Schenk: Within the United States in nursing homes, in long-term care setting?
Bethany: I’ll tell you a little bit about our research and then I’d love to unpack that idea of families dumping older people.
Schenk: Sure. Yeah.
Bethany: So first off, I’ll explain a little bit about our research and how I’ve come to have opinions about this sort of thing. In the United States, Human Rights Watch has documented widespread inappropriate use of a particular type of drug called antipsychotic drugs that sedate people, and they’re used for older people, particularly those with dementia, to sedate them, often without their informed consent. According to U.S. Government Accountability Office analysis, facilities often use these drugs to control common symptoms of dementia, and there is another way. The solution is that there are existing laws and regulations that are out there to protect us from having this happen to us if we ever go into a nursing facility, but the problem is that those laws and regulations are not being enforced to their full effect.
Smith: Yeah, it’s a big issue. I know Consumer Voice has been tackling this issue for some time. It’s used as chemical restraints, Haloperidol, Risperdal, all these things that have no appropriate use in seniors are being used just for staff convenience.
Bethany: They alter a person’s consciousness. They make it difficult for a person to interact with other people, to say when something’s wrong. And it can also make it easier for understaffed facilities, for people who aren’t trained in how to help a person with dementia, to manage, and many nursing facilities have staffing levels well below what experts consider to be the minimum needed to provide appropriate care.
So there are these nonpharmacologic interventions, so non-drug related interventions that are supposed to be used for people, but you’re supposed to check to make sure, the facility is supposed to check to see if someone’s in pain. You’re supposed to try redirecting them and helping to understand what it is that someone is trying to communicate. At that Consumer Voice Conference, there was a great line, “All behavior is communication.” So the caregivers need to figure out what the person is trying to communicate when they’re saying something over and over again or are wanting to walk somewhere else.
This is a big problem. It happens to 16 percent of nursing home residents in the U.S. That’s one in six. That’s something that we really want to shine a spotlight on because it’s a problem that does have a solution, you know?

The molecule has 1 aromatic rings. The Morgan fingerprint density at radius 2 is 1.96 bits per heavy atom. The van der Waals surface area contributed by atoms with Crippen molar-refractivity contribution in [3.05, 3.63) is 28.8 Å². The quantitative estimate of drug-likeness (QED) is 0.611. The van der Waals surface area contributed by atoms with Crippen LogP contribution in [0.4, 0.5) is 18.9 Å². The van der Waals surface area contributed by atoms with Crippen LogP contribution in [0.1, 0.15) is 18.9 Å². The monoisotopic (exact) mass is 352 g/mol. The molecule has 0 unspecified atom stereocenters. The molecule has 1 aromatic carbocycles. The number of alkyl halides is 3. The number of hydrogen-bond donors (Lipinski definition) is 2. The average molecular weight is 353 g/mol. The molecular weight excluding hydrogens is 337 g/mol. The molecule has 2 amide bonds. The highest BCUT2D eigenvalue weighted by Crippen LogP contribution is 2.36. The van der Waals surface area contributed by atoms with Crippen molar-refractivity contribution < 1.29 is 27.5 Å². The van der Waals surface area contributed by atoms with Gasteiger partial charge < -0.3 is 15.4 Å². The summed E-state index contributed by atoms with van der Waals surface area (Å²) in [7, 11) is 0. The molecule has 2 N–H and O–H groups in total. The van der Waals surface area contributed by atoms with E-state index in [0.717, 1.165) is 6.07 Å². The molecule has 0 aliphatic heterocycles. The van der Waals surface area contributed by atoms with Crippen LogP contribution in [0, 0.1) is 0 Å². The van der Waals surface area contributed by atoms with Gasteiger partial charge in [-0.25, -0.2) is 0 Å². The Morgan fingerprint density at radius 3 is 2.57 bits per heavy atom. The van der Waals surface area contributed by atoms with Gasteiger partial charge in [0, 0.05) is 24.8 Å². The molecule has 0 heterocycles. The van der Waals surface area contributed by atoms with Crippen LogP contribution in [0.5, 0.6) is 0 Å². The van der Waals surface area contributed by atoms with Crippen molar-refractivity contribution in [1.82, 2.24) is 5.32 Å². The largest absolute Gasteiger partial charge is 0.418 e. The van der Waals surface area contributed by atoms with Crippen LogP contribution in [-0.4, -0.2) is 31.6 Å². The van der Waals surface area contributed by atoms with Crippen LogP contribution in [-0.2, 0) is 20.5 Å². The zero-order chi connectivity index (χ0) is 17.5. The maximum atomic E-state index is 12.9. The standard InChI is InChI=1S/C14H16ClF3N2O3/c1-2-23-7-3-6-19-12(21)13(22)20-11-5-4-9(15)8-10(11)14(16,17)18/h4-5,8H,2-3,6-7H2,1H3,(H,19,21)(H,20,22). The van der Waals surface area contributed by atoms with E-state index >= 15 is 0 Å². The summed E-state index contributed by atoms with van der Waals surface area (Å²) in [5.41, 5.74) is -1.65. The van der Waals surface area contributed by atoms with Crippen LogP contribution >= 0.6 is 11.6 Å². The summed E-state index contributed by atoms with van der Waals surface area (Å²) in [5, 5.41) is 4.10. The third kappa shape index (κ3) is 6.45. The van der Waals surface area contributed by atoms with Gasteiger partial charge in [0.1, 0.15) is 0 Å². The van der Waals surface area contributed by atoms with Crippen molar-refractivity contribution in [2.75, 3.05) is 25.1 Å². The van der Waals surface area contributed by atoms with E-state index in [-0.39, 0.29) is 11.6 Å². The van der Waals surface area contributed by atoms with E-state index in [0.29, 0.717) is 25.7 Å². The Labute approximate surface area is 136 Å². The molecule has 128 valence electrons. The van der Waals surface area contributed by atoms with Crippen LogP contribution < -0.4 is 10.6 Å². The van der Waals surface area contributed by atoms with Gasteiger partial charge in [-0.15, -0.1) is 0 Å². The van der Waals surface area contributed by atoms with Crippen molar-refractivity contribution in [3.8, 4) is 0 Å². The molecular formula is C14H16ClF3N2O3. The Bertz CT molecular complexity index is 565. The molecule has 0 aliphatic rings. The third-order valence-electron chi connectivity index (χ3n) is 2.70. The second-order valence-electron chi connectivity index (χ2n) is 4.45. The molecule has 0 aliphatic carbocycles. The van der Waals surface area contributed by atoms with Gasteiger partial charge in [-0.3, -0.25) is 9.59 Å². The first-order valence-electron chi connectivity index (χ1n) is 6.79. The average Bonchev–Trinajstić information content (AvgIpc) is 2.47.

Schenk: So Bethany, you do the research. You have statistics and analysis on inappropriate medication for the purposes of making the nursing home providers’ lives easier, not to the detriment to the dignity and the health of the resident. What happens with this information? Is it more just advocacy? You go and talk to legislators at the state level, federal level, or do you hand this over to Departments of Community Health for enforcement? What happens with that information that you’ve gathered and compiled?
Bethany: We shout it from the rooftops. We’ve done everything we can to shout the message that this problem is not fixed, it’s not going away. And though some of the ways we’ve been working on it are, like you said, having meetings with state legislators to explain to them how they could better, how their opportunities strengthen their state laws. We’ve met with national legislators and talked with them as well.
We’re working together with journalists all over the country. We had well over 500 newspaper articles written about this topic because this did this research in six states around the country and did media outreach in each of those six states to make sure that there would be plenty of local coverage because it’s really important that policymakers understand the problem and have a human face for it, that it’s not just the numbers. That’s an important part of our methodology. We use people’s own words to tell their own stories, and then have data analysis and legal analysis to back it up. But it’s also really important that the general public know about it. That’s why I’m happy to be talking with you and I’m glad that you’re looking at this issue on your program.
Schenk: And Bethany, we’re glad to have you on here, but what were the six states and, if you know this, what were the results other than a lot of publicity? Are you aware of any legislative action in those six states to address that issue?
Bethany: We did the research between October 2016 and March 2017 in California, Florida, Illinois, Kansas, New York and Texas. We did over 320 interviews with people living in nursing facilities, their families, nursing facility staff, as well as officials, advocacy organizations and others including long-term care ombudsmen, those people.
And there was a push to change the rules in Kansas. There is a draft bill in the state legislature on informed consent on the use of antipsychotics, and that didn’t make it through their state legislature. I’m hopeful for this coming legislative session next year. And there was also some energy around revised informed consent bill in California, but I’m not sure whether that was going to move forward this year.
Schenk: I was going to – that’s a really interesting cross-section of the country with the selection of those six states. I feel like you’ve got a mix of liberal, a mix of conservative.